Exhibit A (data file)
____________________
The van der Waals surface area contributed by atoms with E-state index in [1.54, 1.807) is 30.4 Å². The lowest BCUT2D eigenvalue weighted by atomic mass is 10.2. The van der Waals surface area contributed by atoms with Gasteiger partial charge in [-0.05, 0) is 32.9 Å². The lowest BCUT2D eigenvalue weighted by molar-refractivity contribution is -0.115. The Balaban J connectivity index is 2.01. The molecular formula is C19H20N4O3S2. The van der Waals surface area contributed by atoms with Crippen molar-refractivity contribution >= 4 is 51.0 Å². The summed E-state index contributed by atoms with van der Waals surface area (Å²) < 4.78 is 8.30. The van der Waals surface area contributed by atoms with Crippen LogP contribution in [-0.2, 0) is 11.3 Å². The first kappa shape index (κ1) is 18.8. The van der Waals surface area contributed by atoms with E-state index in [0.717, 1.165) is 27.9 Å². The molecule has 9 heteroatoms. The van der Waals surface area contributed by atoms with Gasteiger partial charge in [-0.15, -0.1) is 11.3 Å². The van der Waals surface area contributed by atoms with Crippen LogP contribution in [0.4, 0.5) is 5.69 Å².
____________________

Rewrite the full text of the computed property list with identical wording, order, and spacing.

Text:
The van der Waals surface area contributed by atoms with E-state index in [1.54, 1.807) is 30.4 Å². The lowest BCUT2D eigenvalue weighted by atomic mass is 10.2. The van der Waals surface area contributed by atoms with Gasteiger partial charge in [-0.05, 0) is 32.9 Å². The lowest BCUT2D eigenvalue weighted by molar-refractivity contribution is -0.115. The Balaban J connectivity index is 2.01. The molecular formula is C19H20N4O3S2. The van der Waals surface area contributed by atoms with Crippen molar-refractivity contribution >= 4 is 51.0 Å². The summed E-state index contributed by atoms with van der Waals surface area (Å²) < 4.78 is 8.30. The van der Waals surface area contributed by atoms with Crippen LogP contribution in [-0.2, 0) is 11.3 Å². The first kappa shape index (κ1) is 18.8. The van der Waals surface area contributed by atoms with E-state index in [0.717, 1.165) is 27.9 Å². The molecule has 9 heteroatoms. The van der Waals surface area contributed by atoms with Gasteiger partial charge in [-0.15, -0.1) is 11.3 Å². The van der Waals surface area contributed by atoms with Crippen LogP contribution in [0.4, 0.5) is 5.69 Å².